Alfred Henry Lionel Leach, C.J.
1. The two appellants were the second and the third defendants in the Court below. The appeal was filed by the first appellant, but as he did not press it the third respondent was made a co-appellant, and he has alone supported it. The suit was filed by the first respondent, who is the father of the second respondent, for partition of the family properties. The first defendant was the father of the appellants and the first respondent, but he died during the pendency of the litigation. The suit was filed on the 1st September, 1919 and on the 31st December, 1926, a preliminary decree was passed in favour of the first respondent. The final decree was passed on the 31st March, 1931, and the appeal is concerned with this decree.
2. The first question which arises relates to the provision to be made for the marriage of the sister of the appellants and the first and fourth respondents, the 37th defendant. The learned trial Judge has held that the expenses of this marriage should be borne by the appellants and their brother, the fourth respondent. After the first respondent separated from the family, the family consisted of the father, the appellants and the first respondent. The learned Judge was wrong in ordering the appellants and the fourth respondent to bear the expenses alone and this is properly conceded by the learned Advocate who appears for the first and second respondents. The law was stated by this Court in the case of Subbayya v. Ananda Ramayya (1928) 57 M.L.J. 826 : I.L.R. 53 Mad. 84. Moreover there was a provision in the preliminary decree that the first respondent should bear his share of the expenses. The final decree will, therefore, be varied in this respect and the first respondent will bear one-fifth of the expenses of the marriage. It is agreed that on this basis the first and second respondents will be made liable for Rs. 1,000.
3. Four other points were then taken, namely : (1) that the appellants are not liable to pay interest on the mesne profits awarded to the first respondent; (2) that the rate of interest fixed, namely, 7 1/2 per cent, is in any event too high; (3) that no allowance has been made for the payment by the appellants of the land revenue; and (4) that the learned trial Judge has calculated the mesne profits at paddy prices higher than those claimed by the first respondent.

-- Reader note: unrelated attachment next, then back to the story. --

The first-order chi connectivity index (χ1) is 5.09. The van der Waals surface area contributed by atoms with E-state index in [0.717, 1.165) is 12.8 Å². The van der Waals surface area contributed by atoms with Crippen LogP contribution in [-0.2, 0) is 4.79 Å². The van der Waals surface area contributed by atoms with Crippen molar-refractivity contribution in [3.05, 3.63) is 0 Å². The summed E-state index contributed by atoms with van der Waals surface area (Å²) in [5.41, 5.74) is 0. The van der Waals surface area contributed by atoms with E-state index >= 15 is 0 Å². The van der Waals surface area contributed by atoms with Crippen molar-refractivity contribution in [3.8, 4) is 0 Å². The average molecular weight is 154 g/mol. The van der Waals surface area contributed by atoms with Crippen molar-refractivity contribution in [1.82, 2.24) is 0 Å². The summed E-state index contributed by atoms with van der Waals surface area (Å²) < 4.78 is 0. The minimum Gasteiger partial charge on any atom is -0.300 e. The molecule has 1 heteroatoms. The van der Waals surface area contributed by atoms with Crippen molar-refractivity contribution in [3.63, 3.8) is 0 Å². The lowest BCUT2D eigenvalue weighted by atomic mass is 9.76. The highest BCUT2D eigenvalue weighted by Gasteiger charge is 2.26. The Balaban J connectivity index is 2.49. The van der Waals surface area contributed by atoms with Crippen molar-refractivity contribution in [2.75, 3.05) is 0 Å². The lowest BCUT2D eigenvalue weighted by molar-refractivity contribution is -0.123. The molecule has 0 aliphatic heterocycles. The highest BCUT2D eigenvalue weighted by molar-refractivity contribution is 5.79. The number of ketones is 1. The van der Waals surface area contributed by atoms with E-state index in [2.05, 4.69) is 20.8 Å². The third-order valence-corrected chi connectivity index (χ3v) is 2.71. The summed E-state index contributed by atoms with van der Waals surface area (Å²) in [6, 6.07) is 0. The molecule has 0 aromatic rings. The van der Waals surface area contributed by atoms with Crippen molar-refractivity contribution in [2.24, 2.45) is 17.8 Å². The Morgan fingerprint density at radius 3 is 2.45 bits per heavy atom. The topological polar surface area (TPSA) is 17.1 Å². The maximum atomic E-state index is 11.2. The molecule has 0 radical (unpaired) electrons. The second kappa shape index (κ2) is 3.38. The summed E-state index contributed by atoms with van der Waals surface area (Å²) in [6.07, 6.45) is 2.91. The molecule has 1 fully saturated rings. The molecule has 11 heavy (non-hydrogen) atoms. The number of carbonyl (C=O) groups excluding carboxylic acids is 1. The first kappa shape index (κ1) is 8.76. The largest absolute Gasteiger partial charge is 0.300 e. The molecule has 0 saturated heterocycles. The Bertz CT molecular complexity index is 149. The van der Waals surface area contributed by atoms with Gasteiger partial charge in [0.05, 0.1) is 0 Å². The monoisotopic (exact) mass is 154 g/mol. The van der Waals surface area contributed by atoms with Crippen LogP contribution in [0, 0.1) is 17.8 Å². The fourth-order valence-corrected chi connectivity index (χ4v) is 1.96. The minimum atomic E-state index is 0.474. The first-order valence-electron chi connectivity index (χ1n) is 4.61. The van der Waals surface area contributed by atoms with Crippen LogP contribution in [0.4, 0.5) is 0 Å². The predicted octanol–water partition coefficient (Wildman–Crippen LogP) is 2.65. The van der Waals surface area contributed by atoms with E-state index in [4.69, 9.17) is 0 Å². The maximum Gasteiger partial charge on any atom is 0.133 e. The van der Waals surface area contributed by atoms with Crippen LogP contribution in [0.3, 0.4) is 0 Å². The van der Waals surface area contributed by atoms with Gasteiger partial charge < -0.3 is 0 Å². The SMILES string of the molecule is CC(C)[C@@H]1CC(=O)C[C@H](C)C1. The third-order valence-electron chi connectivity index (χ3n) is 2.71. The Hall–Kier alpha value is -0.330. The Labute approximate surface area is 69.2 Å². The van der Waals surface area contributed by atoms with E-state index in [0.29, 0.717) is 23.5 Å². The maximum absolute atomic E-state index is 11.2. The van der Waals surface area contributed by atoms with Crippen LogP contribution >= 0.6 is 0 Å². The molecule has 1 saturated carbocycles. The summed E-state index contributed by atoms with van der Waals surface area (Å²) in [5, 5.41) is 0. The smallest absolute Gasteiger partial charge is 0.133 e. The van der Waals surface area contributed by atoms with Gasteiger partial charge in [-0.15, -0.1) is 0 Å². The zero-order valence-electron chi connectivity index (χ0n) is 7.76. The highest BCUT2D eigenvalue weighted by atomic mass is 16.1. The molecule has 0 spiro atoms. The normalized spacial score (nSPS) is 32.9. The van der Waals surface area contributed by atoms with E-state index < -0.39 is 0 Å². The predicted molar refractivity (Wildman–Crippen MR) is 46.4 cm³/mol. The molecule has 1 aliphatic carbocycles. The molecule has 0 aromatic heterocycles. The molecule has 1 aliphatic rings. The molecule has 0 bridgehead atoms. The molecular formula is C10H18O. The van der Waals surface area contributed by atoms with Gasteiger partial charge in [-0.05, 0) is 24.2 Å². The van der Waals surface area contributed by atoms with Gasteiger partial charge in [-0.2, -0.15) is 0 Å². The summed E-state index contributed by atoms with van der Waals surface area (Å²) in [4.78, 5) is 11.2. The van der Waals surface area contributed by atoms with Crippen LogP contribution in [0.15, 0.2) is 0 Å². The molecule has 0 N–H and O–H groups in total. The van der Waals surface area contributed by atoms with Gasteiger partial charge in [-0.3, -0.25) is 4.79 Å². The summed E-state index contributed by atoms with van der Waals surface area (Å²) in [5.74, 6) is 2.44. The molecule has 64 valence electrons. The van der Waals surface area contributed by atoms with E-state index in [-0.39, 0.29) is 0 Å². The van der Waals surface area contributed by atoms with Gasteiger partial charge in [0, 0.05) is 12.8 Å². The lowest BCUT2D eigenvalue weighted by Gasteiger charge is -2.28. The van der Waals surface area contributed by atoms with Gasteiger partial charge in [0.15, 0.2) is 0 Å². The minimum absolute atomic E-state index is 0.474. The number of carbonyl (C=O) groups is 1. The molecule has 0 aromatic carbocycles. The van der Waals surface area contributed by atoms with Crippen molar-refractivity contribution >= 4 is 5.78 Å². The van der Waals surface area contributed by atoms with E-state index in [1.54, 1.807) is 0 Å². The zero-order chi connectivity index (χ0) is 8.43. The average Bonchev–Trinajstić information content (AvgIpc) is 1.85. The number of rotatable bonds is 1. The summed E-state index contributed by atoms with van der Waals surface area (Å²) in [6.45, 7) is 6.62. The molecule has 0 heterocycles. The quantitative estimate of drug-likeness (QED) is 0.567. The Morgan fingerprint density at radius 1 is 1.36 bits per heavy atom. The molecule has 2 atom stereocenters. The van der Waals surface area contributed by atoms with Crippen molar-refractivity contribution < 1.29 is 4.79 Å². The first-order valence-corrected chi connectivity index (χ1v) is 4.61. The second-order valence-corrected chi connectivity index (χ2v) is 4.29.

4. The learned Advocate for the second appellant has relied on the decision of this Court in Ramaswami Aiyar v. Subramania Aiyar : (1922)43MLJ406 , in support of his contention that the trial Court erred in law in allowing interest on mesne profits. In that case it was held that a co-owner who was awarded profits in a partition suit against another co-owner in possession was not entitled to interest on such profits in the absence of proof of fraud or inefficiency in the realisation of the profits. We accept the contention that in an ordinary case interest should not be allowed, but in certain cases the circumstances may be such that the Court is entitled to award interest. The circumstances mentioned in the case referred to are not exhaustive and we think that the circumstances here are such as to justify the decision of the learned trial Judge. I have mentioned that the suit out of which this appeal arises was filed in 1919. The claim of the first respondent to share in the family properties was strenuously resisted by the appellants on the ground that the first respondent had assigned his interest in them. After proceedings which lasted for seven years this contention was held to be without foundation, and the preliminary decree sought by the first respondent was passed. The appellants appealed to this Court and maintained before this Court the attitude which they adopted in the lower Court. This Court, however, agreed with the trial Court. Still the appellants were not satisfied and appealed to the Privy Council. That appeal also failed, being dismissed by the Judicial Committee on the 5th March, 1935. During the period the appeal was pending before the Privy Council all proceedings were stayed at instance of the appellants. It follows that the first respondent has been kept out of the enjoyment of his share of the family properties for a period of 13 years during which time the appellants have enjoyed the income. Moreover, they adopted an obstructive attitude when the Commissioners were dealing with the question of the amounts received by them as rents. They have from first to last placed every obstacle in the way of the first respondent obtaining his rights, and as a consequence have kept him out of moneys which he was entitled to and have utilised them for themselves. In these circumstances we consider that it is only right and proper that the appellants should make full restitution and they cannot make full restitution unless they pay interest on these moneys. The award of interest will, therefore, stand.